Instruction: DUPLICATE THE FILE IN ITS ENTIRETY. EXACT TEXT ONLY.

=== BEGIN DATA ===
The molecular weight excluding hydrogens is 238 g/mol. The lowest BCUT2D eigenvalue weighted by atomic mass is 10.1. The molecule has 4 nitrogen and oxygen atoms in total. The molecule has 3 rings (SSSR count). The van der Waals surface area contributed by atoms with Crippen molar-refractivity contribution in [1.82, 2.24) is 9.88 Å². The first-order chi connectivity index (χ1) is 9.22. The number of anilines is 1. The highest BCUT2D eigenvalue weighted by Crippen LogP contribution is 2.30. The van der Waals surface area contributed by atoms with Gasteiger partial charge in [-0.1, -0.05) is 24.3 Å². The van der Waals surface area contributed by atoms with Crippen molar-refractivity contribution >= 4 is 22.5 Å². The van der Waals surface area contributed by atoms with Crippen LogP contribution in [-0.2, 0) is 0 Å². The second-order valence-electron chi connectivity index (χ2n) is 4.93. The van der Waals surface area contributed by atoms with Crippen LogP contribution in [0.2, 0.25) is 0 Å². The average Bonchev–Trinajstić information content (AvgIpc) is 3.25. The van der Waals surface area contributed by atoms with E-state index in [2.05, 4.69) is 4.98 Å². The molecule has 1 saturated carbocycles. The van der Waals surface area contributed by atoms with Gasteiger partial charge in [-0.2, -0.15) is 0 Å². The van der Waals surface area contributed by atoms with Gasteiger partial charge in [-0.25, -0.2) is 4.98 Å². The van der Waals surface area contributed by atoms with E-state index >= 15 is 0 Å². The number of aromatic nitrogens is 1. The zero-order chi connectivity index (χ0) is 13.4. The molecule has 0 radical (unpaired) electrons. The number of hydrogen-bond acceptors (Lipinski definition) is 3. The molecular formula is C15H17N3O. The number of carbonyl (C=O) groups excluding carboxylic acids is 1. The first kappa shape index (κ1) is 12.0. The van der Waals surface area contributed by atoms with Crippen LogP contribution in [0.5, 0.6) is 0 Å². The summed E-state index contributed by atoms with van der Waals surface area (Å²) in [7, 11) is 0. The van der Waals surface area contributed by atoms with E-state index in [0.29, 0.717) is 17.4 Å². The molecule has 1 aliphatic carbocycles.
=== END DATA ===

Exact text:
The molecular weight excluding hydrogens is 238 g/mol. The lowest BCUT2D eigenvalue weighted by atomic mass is 10.1. The molecule has 4 nitrogen and oxygen atoms in total. The molecule has 3 rings (SSSR count). The van der Waals surface area contributed by atoms with Crippen molar-refractivity contribution in [1.82, 2.24) is 9.88 Å². The first-order chi connectivity index (χ1) is 9.22. The number of anilines is 1. The highest BCUT2D eigenvalue weighted by Crippen LogP contribution is 2.30. The van der Waals surface area contributed by atoms with Gasteiger partial charge in [-0.1, -0.05) is 24.3 Å². The van der Waals surface area contributed by atoms with Crippen molar-refractivity contribution >= 4 is 22.5 Å². The van der Waals surface area contributed by atoms with Crippen LogP contribution in [-0.2, 0) is 0 Å². The second-order valence-electron chi connectivity index (χ2n) is 4.93. The van der Waals surface area contributed by atoms with Crippen LogP contribution in [0.2, 0.25) is 0 Å². The average Bonchev–Trinajstić information content (AvgIpc) is 3.25. The van der Waals surface area contributed by atoms with E-state index in [2.05, 4.69) is 4.98 Å². The molecule has 1 saturated carbocycles. The van der Waals surface area contributed by atoms with Gasteiger partial charge in [-0.2, -0.15) is 0 Å². The van der Waals surface area contributed by atoms with Gasteiger partial charge in [-0.25, -0.2) is 4.98 Å². The van der Waals surface area contributed by atoms with E-state index >= 15 is 0 Å². The number of aromatic nitrogens is 1. The zero-order chi connectivity index (χ0) is 13.4. The molecule has 0 radical (unpaired) electrons. The number of hydrogen-bond acceptors (Lipinski definition) is 3. The molecular formula is C15H17N3O. The number of carbonyl (C=O) groups excluding carboxylic acids is 1. The first kappa shape index (κ1) is 12.0. The van der Waals surface area contributed by atoms with Crippen LogP contribution in [0.5, 0.6) is 0 Å². The summed E-state index contributed by atoms with van der Waals surface area (Å²) in [7, 11) is 0. The van der Waals surface area contributed by atoms with E-state index in [0.29, 0.717) is 17.4 Å². The molecule has 1 aliphatic carbocycles.